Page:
Voice Cloning in the Healthcare Industry


From February to June 2022, I participated in an internship with Respeecher, which involved implementing its technologies into healthcare-related systems.

I have always been interested in advanced technologies that could potentially become a revolution for the healthcare industry. This was why I was so happy to cooperate with an organization that helps alleviate long-lasting medical problems.

People with voice and speech disorders have difficulties when communicating with others. That’s why they often cannot enjoy their lives to the fullest and just have to deal with the inconveniences.

In their newly presented solution, Respeecher uses voice cloning technology, which promises to improve the situation. It takes speech produced by the patient and converts it into something that sounds more clear and natural with the help of artificial intelligence.

Before I started working with Respeecher, I had researched technologies used for various medical purposes. This covered diseases in fields such as epidemiology, cardiology, and neurodegenerative diseases.

Working with voice and speech disorders was a different experience for me. During the internship, my main task was to explore the difficulties and risks of voice and speech disorders and communicate with other companies or medical institutions with the same goal of establishing partnerships.

As I already had experience in medical research, I pointed out the diseases that I believed Respeecher’s voice cloning technology was ready to address. I paid particular attention to patients with laryngeal cancer who had to have their larynx completely removed (laryngectomy).

I began by checking if the current algorithm would work efficiently for laryngeal cancer patients. For this purpose, I contacted Dr. Jun Wang and his lab at the University of Texas in Austin. He provided me with voice recordings of laryngectomy patients that are now using assistive devices for speaking. I ran these records through Respeecher’s solution to find out what needs to be changed.

I also explored other diseases for which Respeecher’s voice cloning solution could work. They included Parkinson’s disease, amyotrophic lateral sclerosis, multiple sclerosis, vocal fold paralysis, pharyngeal cancer, and dysarthria. During the course of conducting the background research, I studied pathophysiology, epidemiology, treatment approaches, and treatment flaws for these disorders.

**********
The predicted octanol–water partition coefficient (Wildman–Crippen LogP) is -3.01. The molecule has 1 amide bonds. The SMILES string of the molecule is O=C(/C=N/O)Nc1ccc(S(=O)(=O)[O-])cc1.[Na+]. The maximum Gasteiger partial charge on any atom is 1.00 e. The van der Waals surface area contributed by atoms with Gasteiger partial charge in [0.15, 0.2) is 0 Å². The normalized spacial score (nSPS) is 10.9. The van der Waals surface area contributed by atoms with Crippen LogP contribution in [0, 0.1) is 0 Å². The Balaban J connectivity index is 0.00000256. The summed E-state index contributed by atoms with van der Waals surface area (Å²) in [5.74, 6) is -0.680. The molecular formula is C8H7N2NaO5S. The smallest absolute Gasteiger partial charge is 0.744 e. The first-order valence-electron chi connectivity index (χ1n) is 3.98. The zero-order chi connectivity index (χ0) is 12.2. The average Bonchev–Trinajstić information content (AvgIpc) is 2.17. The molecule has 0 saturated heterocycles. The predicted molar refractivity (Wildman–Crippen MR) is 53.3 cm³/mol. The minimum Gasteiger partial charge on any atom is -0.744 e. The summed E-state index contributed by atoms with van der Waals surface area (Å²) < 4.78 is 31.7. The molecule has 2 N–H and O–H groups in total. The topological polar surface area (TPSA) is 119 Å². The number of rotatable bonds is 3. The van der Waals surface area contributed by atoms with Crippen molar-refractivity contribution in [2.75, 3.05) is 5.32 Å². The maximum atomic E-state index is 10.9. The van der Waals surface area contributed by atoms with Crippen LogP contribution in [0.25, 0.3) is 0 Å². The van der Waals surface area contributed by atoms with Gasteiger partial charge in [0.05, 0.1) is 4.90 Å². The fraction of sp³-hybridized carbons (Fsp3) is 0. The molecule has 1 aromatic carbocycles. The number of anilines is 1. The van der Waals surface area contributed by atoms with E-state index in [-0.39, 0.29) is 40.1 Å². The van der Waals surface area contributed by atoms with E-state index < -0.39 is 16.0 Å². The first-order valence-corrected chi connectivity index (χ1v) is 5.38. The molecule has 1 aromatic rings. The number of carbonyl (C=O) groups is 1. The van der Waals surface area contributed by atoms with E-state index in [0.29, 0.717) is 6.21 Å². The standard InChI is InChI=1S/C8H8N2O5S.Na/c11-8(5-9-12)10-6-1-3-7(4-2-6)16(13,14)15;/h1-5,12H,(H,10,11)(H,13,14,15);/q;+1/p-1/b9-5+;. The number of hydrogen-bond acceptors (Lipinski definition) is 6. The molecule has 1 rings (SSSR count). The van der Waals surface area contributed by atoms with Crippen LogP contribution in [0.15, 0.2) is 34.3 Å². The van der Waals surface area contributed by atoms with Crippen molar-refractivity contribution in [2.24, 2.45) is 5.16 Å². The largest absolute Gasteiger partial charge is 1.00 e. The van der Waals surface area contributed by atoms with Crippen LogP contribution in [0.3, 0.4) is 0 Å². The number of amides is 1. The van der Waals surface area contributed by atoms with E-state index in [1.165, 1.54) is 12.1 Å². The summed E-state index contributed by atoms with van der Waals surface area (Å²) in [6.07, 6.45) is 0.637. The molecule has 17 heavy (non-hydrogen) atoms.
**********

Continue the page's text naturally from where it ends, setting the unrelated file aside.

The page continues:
My Internship Experience 

During my high school years, I had the opportunity to work with a respectable company that was expanding into a new industry. At the beginning of every new development, there was constant consulting with experts, field research conducted, and a lot of communication with the partner institutions.

During these months, I learned what kind of creativity and proactivity a successful technology company needs.

  1. Creativity: The healthcare industry requires specific creativity for problem-solving via the power of observation. One of the most fascinating fields in healthcare for me is biotechnology, with its potential for revolutionary and innovative ideas that allow for in-depth exploration. The demand to find out how current treatments for voice and speech disorders can be improved and Respeecher’s aim to fulfill this demand created a complete picture for me, and that’s how I started my research. The further you go and the more you dive into the exploration, the more creativity you require to improve the technology.
  2. Proactivity: The crucial factor of proactivity is the ability to spread your idea and reach out to people with similar goals. Establishing a partnership with experts, achieving mutual benefits from fruitful cooperation, and having interesting and valuable conversations will make your ideas become a reality. Often, you cannot find original test data, resources, and expert statements in open sources. That’s why the ability to establish connections is such an important factor that contributes to research. It is hard to place a value on the skills I developed during my internship. Now I know how to identify potential contacts, cooperate effectively, and clearly communicate the company’s ideas to potential partners.

What will I Do Next?

I have no doubt that the company will continue operating in the healthcare industry and go on to help thousands of patients experiencing voice and speech disorders.

As for me, I’m starting college at Harvard University this fall, and my focus will be on Molecular and Cellular Biology. My dream is to become a doctor and conduct research that will help improve technologies for diagnosing, treating, and prognosing diseases that people around the world are suffering from. Voice cloning is one such technology, and I’m proud to have taken part in this journey with Respeecher.

by Stephanie Wang


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